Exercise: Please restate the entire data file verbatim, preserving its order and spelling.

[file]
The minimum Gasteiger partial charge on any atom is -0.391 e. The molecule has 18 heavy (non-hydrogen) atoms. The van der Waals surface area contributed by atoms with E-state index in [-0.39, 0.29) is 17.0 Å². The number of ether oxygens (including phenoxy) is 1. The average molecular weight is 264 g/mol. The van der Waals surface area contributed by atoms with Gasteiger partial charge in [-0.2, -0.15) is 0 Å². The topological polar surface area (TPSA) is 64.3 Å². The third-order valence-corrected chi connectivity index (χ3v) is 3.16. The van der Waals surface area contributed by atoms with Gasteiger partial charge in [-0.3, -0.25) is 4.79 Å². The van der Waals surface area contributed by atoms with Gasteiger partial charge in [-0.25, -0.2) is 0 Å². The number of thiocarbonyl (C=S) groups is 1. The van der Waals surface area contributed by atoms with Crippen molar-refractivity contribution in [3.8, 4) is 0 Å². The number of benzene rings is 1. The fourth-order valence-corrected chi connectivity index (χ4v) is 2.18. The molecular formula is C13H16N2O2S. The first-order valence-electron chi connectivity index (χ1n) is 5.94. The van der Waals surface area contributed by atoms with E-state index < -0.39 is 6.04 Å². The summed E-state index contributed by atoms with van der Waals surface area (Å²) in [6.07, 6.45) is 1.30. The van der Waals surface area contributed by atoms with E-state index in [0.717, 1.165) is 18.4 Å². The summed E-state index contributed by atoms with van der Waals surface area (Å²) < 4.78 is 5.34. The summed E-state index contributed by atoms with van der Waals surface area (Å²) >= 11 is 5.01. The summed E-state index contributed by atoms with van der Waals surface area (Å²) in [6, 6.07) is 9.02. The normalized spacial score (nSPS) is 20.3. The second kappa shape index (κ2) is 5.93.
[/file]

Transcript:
The minimum Gasteiger partial charge on any atom is -0.391 e. The molecule has 18 heavy (non-hydrogen) atoms. The van der Waals surface area contributed by atoms with E-state index in [-0.39, 0.29) is 17.0 Å². The number of ether oxygens (including phenoxy) is 1. The average molecular weight is 264 g/mol. The van der Waals surface area contributed by atoms with Gasteiger partial charge in [-0.2, -0.15) is 0 Å². The topological polar surface area (TPSA) is 64.3 Å². The third-order valence-corrected chi connectivity index (χ3v) is 3.16. The van der Waals surface area contributed by atoms with Gasteiger partial charge in [-0.3, -0.25) is 4.79 Å². The van der Waals surface area contributed by atoms with Gasteiger partial charge in [-0.25, -0.2) is 0 Å². The number of thiocarbonyl (C=S) groups is 1. The van der Waals surface area contributed by atoms with Crippen molar-refractivity contribution in [3.8, 4) is 0 Å². The number of benzene rings is 1. The fourth-order valence-corrected chi connectivity index (χ4v) is 2.18. The molecular formula is C13H16N2O2S. The first-order valence-electron chi connectivity index (χ1n) is 5.94. The van der Waals surface area contributed by atoms with E-state index < -0.39 is 6.04 Å². The summed E-state index contributed by atoms with van der Waals surface area (Å²) in [6.07, 6.45) is 1.30. The van der Waals surface area contributed by atoms with E-state index in [0.717, 1.165) is 18.4 Å². The summed E-state index contributed by atoms with van der Waals surface area (Å²) < 4.78 is 5.34. The summed E-state index contributed by atoms with van der Waals surface area (Å²) >= 11 is 5.01. The summed E-state index contributed by atoms with van der Waals surface area (Å²) in [6, 6.07) is 9.02. The normalized spacial score (nSPS) is 20.3. The second kappa shape index (κ2) is 5.93.